It is always our goal here at Aimtell to keep you informed of any important updates that may impact your web push notification experience. This time around, the potential change is coming from Google Chrome and may impact some websites and how their native opt-in prompt displays.
The update was recently announced during the Chrome Dev Summit that took place on November 17th. Google is currently testing various changes for opt-in prompts and how the native permission prompt will display.
Possible Updates to Some Permission Prompts
In particular, Google is testing out a minified permission prompt, or what they are calling a ‘quieter notification permission prompt.’ As a refresher, here is what the native opt-in prompt looks like on Google Chrome currently:
The change will only impact either websites that have a very low acceptance rate, or users who frequently hit ‘deny’ on opt-in prompts. In these cases, the ‘quiet’ permission prompt will display instead of the standard permission prompt. Here’s what that might look like:
It’s important to keep in mind that this feature is not yet live. It may never come to Chrome, or other browsers that are built on Chromium (like Opera and Microsoft Edge). Or, if it does, the final setup may be different. However, it is definitely a good idea to keep this in mind should it come to these browsers in the near future.
What This Means for Chrome Users
This update might have you worried that your opt-ins will decrease for Google Chrome users, but we don’t think this is a major cause for concern. In fact, we look at it as a great way to help get rid of spammy websites that no one likes anyways. Web push is great, but using it in the wrong way in order to spam users is something that we certainly would like to see go away.
For users who frequently hit deny on opt-in prompts, switching them over to a quieter opt in shouldn’t really impact you that much anyways.
What You Can Do
Still feeling concerned? We understand. First of all, if you are already experiencing a solid amount of opt-ins, you shouldn’t have to worry. While there was not a set rule given by Google as to what a low acceptance rate is, if you are getting a lot of opt ins, you should be in the clear.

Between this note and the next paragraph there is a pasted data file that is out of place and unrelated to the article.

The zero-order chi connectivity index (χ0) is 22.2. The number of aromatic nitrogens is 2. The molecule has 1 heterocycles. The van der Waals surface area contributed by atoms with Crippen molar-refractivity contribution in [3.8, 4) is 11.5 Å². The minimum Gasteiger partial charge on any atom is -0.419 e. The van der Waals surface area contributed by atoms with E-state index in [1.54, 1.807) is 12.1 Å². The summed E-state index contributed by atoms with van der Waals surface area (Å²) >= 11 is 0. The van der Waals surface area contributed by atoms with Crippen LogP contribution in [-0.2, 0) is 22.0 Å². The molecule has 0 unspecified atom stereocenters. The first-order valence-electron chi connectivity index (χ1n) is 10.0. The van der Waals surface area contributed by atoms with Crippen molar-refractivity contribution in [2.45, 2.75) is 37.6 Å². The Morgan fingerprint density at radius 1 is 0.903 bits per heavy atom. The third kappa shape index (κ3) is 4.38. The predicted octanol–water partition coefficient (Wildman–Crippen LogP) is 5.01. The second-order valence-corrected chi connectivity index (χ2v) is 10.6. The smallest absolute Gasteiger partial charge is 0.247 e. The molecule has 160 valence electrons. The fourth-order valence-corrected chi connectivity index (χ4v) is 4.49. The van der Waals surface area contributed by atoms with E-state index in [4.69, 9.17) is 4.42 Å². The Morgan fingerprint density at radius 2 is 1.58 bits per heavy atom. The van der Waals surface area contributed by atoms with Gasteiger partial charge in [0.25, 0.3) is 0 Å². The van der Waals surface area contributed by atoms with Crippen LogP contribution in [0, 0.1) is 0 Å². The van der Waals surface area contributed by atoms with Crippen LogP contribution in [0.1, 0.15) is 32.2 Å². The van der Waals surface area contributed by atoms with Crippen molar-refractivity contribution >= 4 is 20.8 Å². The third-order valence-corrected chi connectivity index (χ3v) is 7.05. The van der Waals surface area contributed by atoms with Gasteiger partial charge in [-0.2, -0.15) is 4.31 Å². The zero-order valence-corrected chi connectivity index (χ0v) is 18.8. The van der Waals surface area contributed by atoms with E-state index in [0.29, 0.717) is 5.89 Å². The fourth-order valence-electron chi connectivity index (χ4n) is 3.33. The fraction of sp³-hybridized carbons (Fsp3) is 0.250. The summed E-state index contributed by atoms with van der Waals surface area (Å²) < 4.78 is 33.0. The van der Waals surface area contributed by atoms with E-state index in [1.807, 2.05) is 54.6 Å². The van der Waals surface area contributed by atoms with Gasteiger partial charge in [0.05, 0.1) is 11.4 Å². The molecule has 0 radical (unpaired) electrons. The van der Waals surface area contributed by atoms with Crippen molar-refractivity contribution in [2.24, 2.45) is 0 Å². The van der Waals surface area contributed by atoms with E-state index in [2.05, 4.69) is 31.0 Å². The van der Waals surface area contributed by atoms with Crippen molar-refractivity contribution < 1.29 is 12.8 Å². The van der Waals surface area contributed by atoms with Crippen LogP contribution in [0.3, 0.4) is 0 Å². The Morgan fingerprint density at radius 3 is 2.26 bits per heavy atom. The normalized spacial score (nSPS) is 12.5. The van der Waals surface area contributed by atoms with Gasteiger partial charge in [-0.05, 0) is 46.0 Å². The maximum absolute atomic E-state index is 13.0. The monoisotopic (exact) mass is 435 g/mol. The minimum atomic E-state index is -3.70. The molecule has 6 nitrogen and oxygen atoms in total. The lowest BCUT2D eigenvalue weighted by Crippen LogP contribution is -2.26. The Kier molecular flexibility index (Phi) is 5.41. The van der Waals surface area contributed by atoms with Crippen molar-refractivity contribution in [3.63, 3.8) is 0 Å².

Additionally, you can always choose to set up a custom opt-in prompt. In this case, your audience will be shown your custom prompt first. If a user hits allow they clearly are interested in your web push notifications, will receive the standard opt-in prompt, and will hit allow. This eliminates showing the native prompt to users who are not interested and who may impact your acceptance rate.
If you want to stick with the native opt-in prompt, you could enable some logic that would delay the prompt from displaying or restrict it to certain pages. For example, you could choose to have the prompt display on a specific page (say an About page) or could have it trigger once a user has scrolled a certain percentage of a page or has stayed on the page for a certain amount of time.
This will help to only display the prompt to users who have more of an interest in your brand and who have learned more about it as a result of staying at your site for longer. This will also help keep your acceptance rate up higher. You can read more about site-wide prompt logic and page-specific prompt logic to get a better idea of all of your options. While you can enable this logic for native prompts, keep in mind it can also be enabled for custom prompts as well.
We know that this possible change might sound a little scary, but given the parameters, we don’t think there is cause for concern. This change would only impact very poor sites with low acceptance rates or users who frequently press deny for all opt-in prompts.
If you are concerned, you can always make some changes to your opt-in prompt. Consider creating a custom opt-in prompt, setting up some custom logic, or both!
As we always recommend, take time when developing your web push campaigns and your opt in prompts. As with any marketing initiative, you need to first consider your audience and deliver an experience that they will enjoy.